While seats get a lot of the focus when talk turns to lightweighting interiors, other elements in the cabin can be portly, too.
Take for instance the audio system. Alone one speaker is not too hefty, but six speakers with chunky magnets – a common setup in the average mass-market sedan – can account for 55 lbs. (25 kg) of added curb weight.
A 12-speaker setup, common in most luxury sedans, weighs in at a not too-lean 88 lbs. (40 kg), Continental estimates.
Armed with this knowledge, the German supplier has devised a way to take as much as 90% of the weight out of a traditional audio system, which includes at least one amplifier as well.
The Tier 1 supplier is proposing swapping speakers for actuators, a device similar to a speaker’s core that is the size of a small cookie.
The actuators, also known as exciters or transducers, “excite” cabin materials thanks to a magnet and coil, generating micro-vibrations transmitted via interior materials, says Continental’s Johann Hiebl, executive vice president-business unit infotainment and connectivity.
It’s the same idea behind Honda’s in-bed audio system in the Ridgeline compact pickup, as well as the in-headliner exciters of the defunct Toyota FJ Cruiser SUV.
But unlike those systems which supplement traditional speakers, Continental wants to take the idea further and aims for replacement of speakers with actuators.
“We are using the entire interior to create the sound – basically using all potential elements which we find in the cabin in order to create that sound experience the customer expects,” Hiebl tells WardsAuto in an interview.
By placing actuators in the A-pillars (best for transmitting high frequencies), ceiling (good for low frequencies), atop the instrument panel and sometimes in the door modules (good for medium frequencies, but depending on its height an arm rested on a door could muffle sound) Continental says it is able to create an auditory experience akin to being in a large room or music hall.
Other possible surfaces that could be used as pseudo speakers include the windshield and, as Honda is doing in the Ridgeline bed, plastic shielding in the rear of a vehicle, says Lars Schultheiss, vice president-product management and sales in the infotainment and connectivity unit.
“And then we are experimenting to use other elements maybe outside of the cabin to create some special effects,” he says.
Hiebl says no special interior trim materials are required, as those in use today exhibit good permeability and sound conductivity.
“What is used today (will work), with some modifications to make for the mounting points of those actuators,” he says.
While the weight savings may be greater for high-end systems, and new technology typically debuts in the priciest cars and light trucks, Continental does not see premium vehicles as the likeliest candidates for the actuator-based speaker system, at least not initially.
With a dozen or more speakers and the cachet of brand names such as Mark Levinson, Burmester and Bang & Olufsen creating them, audio systems available in premium vehicles can be as much a reason for purchase as engine specifications.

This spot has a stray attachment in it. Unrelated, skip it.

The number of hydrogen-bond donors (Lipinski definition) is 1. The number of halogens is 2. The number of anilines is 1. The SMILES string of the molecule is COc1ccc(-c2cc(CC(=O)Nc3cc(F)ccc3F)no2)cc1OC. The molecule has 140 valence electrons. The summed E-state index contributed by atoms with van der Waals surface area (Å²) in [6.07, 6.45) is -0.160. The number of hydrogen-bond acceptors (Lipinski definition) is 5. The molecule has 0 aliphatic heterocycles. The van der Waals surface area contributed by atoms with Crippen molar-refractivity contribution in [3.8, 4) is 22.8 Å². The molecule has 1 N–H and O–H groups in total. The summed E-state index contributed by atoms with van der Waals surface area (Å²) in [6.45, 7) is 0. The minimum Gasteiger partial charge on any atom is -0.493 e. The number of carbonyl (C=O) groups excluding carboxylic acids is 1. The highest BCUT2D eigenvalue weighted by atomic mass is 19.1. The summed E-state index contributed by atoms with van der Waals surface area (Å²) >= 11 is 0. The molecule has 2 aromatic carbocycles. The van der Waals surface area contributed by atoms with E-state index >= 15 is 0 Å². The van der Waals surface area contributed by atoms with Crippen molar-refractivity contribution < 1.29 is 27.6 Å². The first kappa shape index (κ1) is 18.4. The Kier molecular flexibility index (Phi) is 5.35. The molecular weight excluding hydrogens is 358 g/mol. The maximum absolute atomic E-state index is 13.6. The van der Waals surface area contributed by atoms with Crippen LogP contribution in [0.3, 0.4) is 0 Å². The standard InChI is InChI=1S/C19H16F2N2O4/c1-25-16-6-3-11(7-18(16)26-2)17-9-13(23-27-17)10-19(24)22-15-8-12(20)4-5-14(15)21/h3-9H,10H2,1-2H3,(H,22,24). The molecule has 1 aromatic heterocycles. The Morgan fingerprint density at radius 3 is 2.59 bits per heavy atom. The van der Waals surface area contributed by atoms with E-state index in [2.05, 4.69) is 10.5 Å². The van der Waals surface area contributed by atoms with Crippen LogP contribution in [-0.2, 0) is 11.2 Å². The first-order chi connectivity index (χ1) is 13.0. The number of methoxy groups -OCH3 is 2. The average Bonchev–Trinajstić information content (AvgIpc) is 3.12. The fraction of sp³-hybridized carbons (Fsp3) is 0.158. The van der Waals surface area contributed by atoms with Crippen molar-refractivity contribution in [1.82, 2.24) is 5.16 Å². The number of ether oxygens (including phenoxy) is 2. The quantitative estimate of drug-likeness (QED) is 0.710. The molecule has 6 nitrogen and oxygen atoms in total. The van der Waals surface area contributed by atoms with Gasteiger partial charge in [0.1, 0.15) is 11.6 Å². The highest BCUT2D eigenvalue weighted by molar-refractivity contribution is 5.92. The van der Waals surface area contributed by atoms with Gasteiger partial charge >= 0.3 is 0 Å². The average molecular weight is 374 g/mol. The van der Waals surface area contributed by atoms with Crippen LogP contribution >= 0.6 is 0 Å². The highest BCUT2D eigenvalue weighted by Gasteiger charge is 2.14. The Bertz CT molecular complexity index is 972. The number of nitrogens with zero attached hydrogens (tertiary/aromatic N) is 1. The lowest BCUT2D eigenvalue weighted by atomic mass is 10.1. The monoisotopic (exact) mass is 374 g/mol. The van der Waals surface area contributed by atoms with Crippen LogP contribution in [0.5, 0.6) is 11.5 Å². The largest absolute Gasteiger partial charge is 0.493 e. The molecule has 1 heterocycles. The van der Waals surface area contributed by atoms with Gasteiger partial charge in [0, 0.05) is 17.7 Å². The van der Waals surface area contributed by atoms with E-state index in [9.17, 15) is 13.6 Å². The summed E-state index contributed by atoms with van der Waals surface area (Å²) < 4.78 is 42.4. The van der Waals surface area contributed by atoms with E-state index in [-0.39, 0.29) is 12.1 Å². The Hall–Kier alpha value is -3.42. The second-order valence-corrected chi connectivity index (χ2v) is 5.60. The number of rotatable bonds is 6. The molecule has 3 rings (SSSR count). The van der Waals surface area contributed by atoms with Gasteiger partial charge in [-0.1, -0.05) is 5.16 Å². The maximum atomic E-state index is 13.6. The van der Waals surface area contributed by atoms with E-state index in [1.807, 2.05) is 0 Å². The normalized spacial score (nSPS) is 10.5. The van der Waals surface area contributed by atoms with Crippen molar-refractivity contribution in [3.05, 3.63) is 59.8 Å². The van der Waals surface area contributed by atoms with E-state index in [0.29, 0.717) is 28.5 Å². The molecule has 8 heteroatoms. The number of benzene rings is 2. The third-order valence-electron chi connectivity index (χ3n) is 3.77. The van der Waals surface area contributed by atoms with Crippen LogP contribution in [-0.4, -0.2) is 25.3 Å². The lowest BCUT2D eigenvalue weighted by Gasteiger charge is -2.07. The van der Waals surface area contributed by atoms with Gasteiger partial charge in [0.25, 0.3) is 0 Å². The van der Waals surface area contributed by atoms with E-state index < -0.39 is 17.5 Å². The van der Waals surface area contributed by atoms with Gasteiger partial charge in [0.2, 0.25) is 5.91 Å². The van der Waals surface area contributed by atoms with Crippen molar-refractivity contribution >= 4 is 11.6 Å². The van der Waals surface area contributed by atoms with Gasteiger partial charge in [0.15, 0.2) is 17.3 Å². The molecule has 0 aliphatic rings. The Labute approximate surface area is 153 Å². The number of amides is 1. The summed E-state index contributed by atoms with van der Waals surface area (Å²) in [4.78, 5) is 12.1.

Says Schultheiss: “The more you pay, the more loudspeakers you want to get. Whether that’s directly relating to sound quality? Probably, but (it is) not a 1:1 relation. But if you’re like me you want to know how many watts does it have and how many loudspeakers, and then I pay $2,000 or $3,000 (more for high-end audio). And here we are going against that paradigm a bit.”
He describes the likeliest initial segment for the actuator-based speakers as “high-quality, middle-end” vehicles.
While the supplier’s actuator-based audio system, officially known as Ac2ated Sound, hasn’t yet been tested on audiophiles, Continental has invited “sound experts” to listen, including Martin Schleske, a German “master luthier” (violin maker). The verdict? “The system is really up to the same level of the high-end systems,” Hiebl says of the experts’ conclusions.
The supplier says side benefits of the actuator-based system is it draws less power than traditional speakers – making it perfect for electrified vehicles – and it frees up space currently occupied by speakers. The latter advantage opens up more areas for storage or gives interior designers more opportunity to let their imaginations run wild.
Continental estimates the volume of Ac2ated Sound as low as 1L (0.04 cu. ft.) vs. 10-30 L (0.35-1.1 cu. ft.) for a traditional speaker system.
While it may seem like a relatively simple technology to implement, both men say it will take at least a few more years to bring to market.
Continental is in the “first, really intense proof-of-concept phase with one OEM,” Hiebl says.
“It takes a lot of engineering and measurement for the right placement of the actuators in the cabin,” he says. “Let’s be realistic. Still some ground work has to be done.”
Finding the proper placement of the actuators may be why such audio systems haven’t taken off on a scale beyond the one-off applications in the Ridgeline and FJ Cruiser, he surmises.
Schultheiss says the shift toward a larger-scale actuator-based system also will require a change in some job descriptions.
“Nobody that was designing interior panels was thinking of using that for sound creation, which departments are going to be involved and how much tuning will be necessary,” he says. “This is still something that we need to also find out, to be able to harvest those weight and space savings. It’s a little bit of unchartered territory.”
Continental plans to demonstrate the Ac2ated Sound system in January at CES in Las Vegas.